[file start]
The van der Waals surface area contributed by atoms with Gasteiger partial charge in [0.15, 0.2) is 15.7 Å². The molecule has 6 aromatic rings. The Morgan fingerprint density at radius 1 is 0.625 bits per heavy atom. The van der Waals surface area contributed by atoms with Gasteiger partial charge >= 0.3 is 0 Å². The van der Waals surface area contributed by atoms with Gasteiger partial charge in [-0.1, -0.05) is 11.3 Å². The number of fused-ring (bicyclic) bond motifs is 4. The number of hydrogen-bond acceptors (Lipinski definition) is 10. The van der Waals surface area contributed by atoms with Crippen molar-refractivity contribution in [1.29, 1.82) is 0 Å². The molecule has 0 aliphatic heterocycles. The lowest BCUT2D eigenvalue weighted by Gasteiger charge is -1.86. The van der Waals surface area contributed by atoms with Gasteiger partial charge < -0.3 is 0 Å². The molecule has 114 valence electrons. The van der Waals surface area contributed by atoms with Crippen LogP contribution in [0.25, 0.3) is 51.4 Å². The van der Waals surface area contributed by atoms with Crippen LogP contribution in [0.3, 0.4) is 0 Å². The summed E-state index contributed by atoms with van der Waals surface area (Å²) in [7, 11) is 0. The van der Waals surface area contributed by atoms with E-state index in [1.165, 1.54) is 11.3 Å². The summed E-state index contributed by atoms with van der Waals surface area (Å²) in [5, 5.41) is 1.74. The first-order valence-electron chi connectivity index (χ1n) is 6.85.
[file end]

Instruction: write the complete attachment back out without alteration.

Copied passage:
The van der Waals surface area contributed by atoms with Gasteiger partial charge in [0.15, 0.2) is 15.7 Å². The molecule has 6 aromatic rings. The Morgan fingerprint density at radius 1 is 0.625 bits per heavy atom. The van der Waals surface area contributed by atoms with Gasteiger partial charge >= 0.3 is 0 Å². The van der Waals surface area contributed by atoms with Gasteiger partial charge in [-0.1, -0.05) is 11.3 Å². The number of fused-ring (bicyclic) bond motifs is 4. The number of hydrogen-bond acceptors (Lipinski definition) is 10. The van der Waals surface area contributed by atoms with Crippen molar-refractivity contribution in [1.29, 1.82) is 0 Å². The molecule has 0 aliphatic heterocycles. The lowest BCUT2D eigenvalue weighted by Gasteiger charge is -1.86. The van der Waals surface area contributed by atoms with Gasteiger partial charge < -0.3 is 0 Å². The molecule has 114 valence electrons. The van der Waals surface area contributed by atoms with Crippen LogP contribution in [0.25, 0.3) is 51.4 Å². The van der Waals surface area contributed by atoms with Crippen LogP contribution in [0.3, 0.4) is 0 Å². The summed E-state index contributed by atoms with van der Waals surface area (Å²) in [7, 11) is 0. The van der Waals surface area contributed by atoms with E-state index in [1.165, 1.54) is 11.3 Å². The summed E-state index contributed by atoms with van der Waals surface area (Å²) in [5, 5.41) is 1.74. The first-order valence-electron chi connectivity index (χ1n) is 6.85.